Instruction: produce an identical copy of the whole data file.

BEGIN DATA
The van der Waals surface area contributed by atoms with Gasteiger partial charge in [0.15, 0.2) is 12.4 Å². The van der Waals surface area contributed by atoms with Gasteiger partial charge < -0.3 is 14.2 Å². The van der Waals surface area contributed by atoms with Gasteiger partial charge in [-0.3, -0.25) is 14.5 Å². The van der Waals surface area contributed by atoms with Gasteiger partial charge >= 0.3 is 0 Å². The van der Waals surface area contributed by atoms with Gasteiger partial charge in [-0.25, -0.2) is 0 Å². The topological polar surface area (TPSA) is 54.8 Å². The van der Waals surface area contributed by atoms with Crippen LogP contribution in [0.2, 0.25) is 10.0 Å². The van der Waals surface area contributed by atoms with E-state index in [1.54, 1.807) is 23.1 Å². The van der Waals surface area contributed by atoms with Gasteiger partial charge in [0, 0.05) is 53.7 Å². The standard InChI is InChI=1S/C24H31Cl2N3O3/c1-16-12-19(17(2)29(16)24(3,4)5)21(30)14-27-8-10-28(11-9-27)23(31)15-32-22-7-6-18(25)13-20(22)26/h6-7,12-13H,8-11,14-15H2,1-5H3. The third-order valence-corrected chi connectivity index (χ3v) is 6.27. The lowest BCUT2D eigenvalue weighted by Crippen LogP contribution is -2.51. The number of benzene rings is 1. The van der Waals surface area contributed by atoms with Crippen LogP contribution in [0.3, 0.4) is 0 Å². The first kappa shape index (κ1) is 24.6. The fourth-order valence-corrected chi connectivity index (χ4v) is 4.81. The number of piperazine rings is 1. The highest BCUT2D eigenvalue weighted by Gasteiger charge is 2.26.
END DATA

The van der Waals surface area contributed by atoms with Gasteiger partial charge in [0.15, 0.2) is 12.4 Å². The van der Waals surface area contributed by atoms with Gasteiger partial charge < -0.3 is 14.2 Å². The van der Waals surface area contributed by atoms with Gasteiger partial charge in [-0.3, -0.25) is 14.5 Å². The van der Waals surface area contributed by atoms with Gasteiger partial charge >= 0.3 is 0 Å². The van der Waals surface area contributed by atoms with Gasteiger partial charge in [-0.25, -0.2) is 0 Å². The topological polar surface area (TPSA) is 54.8 Å². The van der Waals surface area contributed by atoms with Crippen LogP contribution in [0.2, 0.25) is 10.0 Å². The van der Waals surface area contributed by atoms with E-state index in [1.54, 1.807) is 23.1 Å². The van der Waals surface area contributed by atoms with Gasteiger partial charge in [0, 0.05) is 53.7 Å². The standard InChI is InChI=1S/C24H31Cl2N3O3/c1-16-12-19(17(2)29(16)24(3,4)5)21(30)14-27-8-10-28(11-9-27)23(31)15-32-22-7-6-18(25)13-20(22)26/h6-7,12-13H,8-11,14-15H2,1-5H3. The third-order valence-corrected chi connectivity index (χ3v) is 6.27. The lowest BCUT2D eigenvalue weighted by Crippen LogP contribution is -2.51. The number of benzene rings is 1. The van der Waals surface area contributed by atoms with Crippen LogP contribution in [0.3, 0.4) is 0 Å². The first kappa shape index (κ1) is 24.6. The fourth-order valence-corrected chi connectivity index (χ4v) is 4.81. The number of piperazine rings is 1. The highest BCUT2D eigenvalue weighted by Gasteiger charge is 2.26.